The Large And Deep Antarctic Ozone Hole Will Remain In Place Until November


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The Large And Deep Antarctic Ozone Hole Will Remain In Place Until November 1
The Large And Deep Antarctic Ozone Hole Will Remain In Place Until November 4

Constant cold temperatures and strong circumpolar winds have supported the formation of a larger and deeper Antarctic ozone hole, which will continue into November, NASA and NASA scientists reported Friday.

As of September 20, the ozone hole is 9.6 million square miles (or 24.8 million square kilometers), three times the size of the intercontinental United States. The uppermost of the stratosphere above the South Pole.

This year marks the 12th largest ozone hole in the 40-year satellite record and the 14th lowest ozone reading in instrument measurements using a 33-year-old balloon. Decreasing levels of ozone-depleting chemicals regulated by the Montreal Protocol prevent the hole from becoming as large as it was 20 years ago.

This visualization shows that between September 14 and September 20, the maximum size of the 2020 ozone hole in Antarctica reached 9.6 million square miles.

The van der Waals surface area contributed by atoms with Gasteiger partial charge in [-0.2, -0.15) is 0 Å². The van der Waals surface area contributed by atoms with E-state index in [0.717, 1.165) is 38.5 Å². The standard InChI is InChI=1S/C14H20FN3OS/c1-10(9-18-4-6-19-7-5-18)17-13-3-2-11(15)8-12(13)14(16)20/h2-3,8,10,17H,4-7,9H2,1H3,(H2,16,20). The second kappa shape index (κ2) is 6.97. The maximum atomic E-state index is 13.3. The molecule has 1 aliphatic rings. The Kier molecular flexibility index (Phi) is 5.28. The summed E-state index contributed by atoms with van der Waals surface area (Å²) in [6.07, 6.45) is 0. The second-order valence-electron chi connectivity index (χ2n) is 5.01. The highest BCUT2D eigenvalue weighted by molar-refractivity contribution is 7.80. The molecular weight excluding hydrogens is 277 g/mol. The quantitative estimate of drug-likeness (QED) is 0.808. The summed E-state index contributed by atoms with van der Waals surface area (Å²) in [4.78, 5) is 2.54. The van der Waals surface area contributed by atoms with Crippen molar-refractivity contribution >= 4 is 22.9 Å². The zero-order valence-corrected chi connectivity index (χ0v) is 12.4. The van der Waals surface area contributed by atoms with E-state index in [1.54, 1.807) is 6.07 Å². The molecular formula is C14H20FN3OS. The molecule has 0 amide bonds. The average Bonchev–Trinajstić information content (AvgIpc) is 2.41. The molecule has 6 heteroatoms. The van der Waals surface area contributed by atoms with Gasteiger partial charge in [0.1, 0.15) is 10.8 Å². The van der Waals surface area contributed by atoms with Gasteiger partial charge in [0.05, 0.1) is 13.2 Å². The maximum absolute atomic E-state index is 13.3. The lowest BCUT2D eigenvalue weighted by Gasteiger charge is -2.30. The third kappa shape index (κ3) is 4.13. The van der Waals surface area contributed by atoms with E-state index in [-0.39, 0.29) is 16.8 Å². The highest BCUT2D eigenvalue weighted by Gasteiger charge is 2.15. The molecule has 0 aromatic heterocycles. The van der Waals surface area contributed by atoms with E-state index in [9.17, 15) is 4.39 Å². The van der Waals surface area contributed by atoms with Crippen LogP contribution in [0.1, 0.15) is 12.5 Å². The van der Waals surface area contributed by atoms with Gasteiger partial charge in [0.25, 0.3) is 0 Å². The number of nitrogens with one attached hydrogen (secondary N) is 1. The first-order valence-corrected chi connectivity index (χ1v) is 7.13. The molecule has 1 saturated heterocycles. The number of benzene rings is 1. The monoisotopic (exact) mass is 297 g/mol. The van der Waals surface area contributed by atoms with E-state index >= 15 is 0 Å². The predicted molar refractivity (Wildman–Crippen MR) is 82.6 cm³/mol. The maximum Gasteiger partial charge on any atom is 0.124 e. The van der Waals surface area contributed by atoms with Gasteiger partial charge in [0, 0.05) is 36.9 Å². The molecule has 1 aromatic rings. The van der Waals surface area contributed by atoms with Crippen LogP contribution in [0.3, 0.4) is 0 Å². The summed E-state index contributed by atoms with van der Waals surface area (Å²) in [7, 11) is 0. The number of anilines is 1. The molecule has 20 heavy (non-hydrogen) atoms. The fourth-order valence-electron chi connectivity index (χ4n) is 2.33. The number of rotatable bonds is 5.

“We have a long way to go, but this year this breakthrough has made a big difference,” said Paul A. Snyder, chief scientist at Earth Sciences at NASA’s Goddard Space Flight Center. Newman said. “If chlorine were present in the stratosphere as it was in 2000, this hole would be one million square miles in size.”

What is ozone and why is it important?

Ozone, which contains three oxygen atoms, is very active with other chemicals. In the stratosphere, about 7 to 25 miles from the Earth’s surface, the ozone layer acts like sunscreen, protecting the planet from ultraviolet radiation. Closer to the Earth’s surface, the sun’s ozone, vehicle emissions, and pollution from photochemical reactions and other sources produce harmful fumes in the lower atmosphere.

Represented a drama this year Turnout from 2019, The warmest temperature in the stratosphere and the weakest polar vortex limit the growth of the ozone hole to 6.3 million square miles (16. 4 million square kilometers), the smallest on record.


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